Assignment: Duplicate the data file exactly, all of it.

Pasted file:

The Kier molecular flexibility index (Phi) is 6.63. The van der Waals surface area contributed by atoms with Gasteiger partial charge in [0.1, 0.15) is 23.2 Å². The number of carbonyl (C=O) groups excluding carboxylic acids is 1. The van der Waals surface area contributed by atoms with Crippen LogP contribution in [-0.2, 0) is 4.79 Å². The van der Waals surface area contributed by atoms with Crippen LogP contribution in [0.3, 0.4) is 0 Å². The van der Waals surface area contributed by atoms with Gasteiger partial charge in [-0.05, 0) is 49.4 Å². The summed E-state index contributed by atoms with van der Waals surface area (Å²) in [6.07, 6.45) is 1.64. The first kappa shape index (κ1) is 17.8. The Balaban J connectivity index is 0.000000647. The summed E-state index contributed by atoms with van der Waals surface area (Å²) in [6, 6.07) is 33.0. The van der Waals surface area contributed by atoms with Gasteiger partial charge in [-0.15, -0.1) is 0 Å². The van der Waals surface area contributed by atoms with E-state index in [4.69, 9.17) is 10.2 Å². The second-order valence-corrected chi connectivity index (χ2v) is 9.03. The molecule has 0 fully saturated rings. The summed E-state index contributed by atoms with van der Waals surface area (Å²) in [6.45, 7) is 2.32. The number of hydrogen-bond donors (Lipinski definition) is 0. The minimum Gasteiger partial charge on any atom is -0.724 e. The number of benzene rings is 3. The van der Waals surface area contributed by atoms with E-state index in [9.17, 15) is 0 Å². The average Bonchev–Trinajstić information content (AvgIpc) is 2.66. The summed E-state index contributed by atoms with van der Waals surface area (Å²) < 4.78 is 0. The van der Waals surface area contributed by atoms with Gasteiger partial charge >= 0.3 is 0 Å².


The Kier molecular flexibility index (Phi) is 6.63. The van der Waals surface area contributed by atoms with Gasteiger partial charge in [0.1, 0.15) is 23.2 Å². The number of carbonyl (C=O) groups excluding carboxylic acids is 1. The van der Waals surface area contributed by atoms with Crippen LogP contribution in [-0.2, 0) is 4.79 Å². The van der Waals surface area contributed by atoms with Crippen LogP contribution in [0.3, 0.4) is 0 Å². The van der Waals surface area contributed by atoms with Gasteiger partial charge in [-0.05, 0) is 49.4 Å². The summed E-state index contributed by atoms with van der Waals surface area (Å²) in [6.07, 6.45) is 1.64. The first kappa shape index (κ1) is 17.8. The Balaban J connectivity index is 0.000000647. The summed E-state index contributed by atoms with van der Waals surface area (Å²) in [6, 6.07) is 33.0. The van der Waals surface area contributed by atoms with Gasteiger partial charge in [-0.15, -0.1) is 0 Å². The van der Waals surface area contributed by atoms with E-state index in [4.69, 9.17) is 10.2 Å². The second-order valence-corrected chi connectivity index (χ2v) is 9.03. The molecule has 0 fully saturated rings. The summed E-state index contributed by atoms with van der Waals surface area (Å²) in [6.45, 7) is 2.32. The number of hydrogen-bond donors (Lipinski definition) is 0. The minimum Gasteiger partial charge on any atom is -0.724 e. The number of benzene rings is 3. The van der Waals surface area contributed by atoms with E-state index in [9.17, 15) is 0 Å². The average Bonchev–Trinajstić information content (AvgIpc) is 2.66. The summed E-state index contributed by atoms with van der Waals surface area (Å²) < 4.78 is 0. The van der Waals surface area contributed by atoms with Gasteiger partial charge >= 0.3 is 0 Å².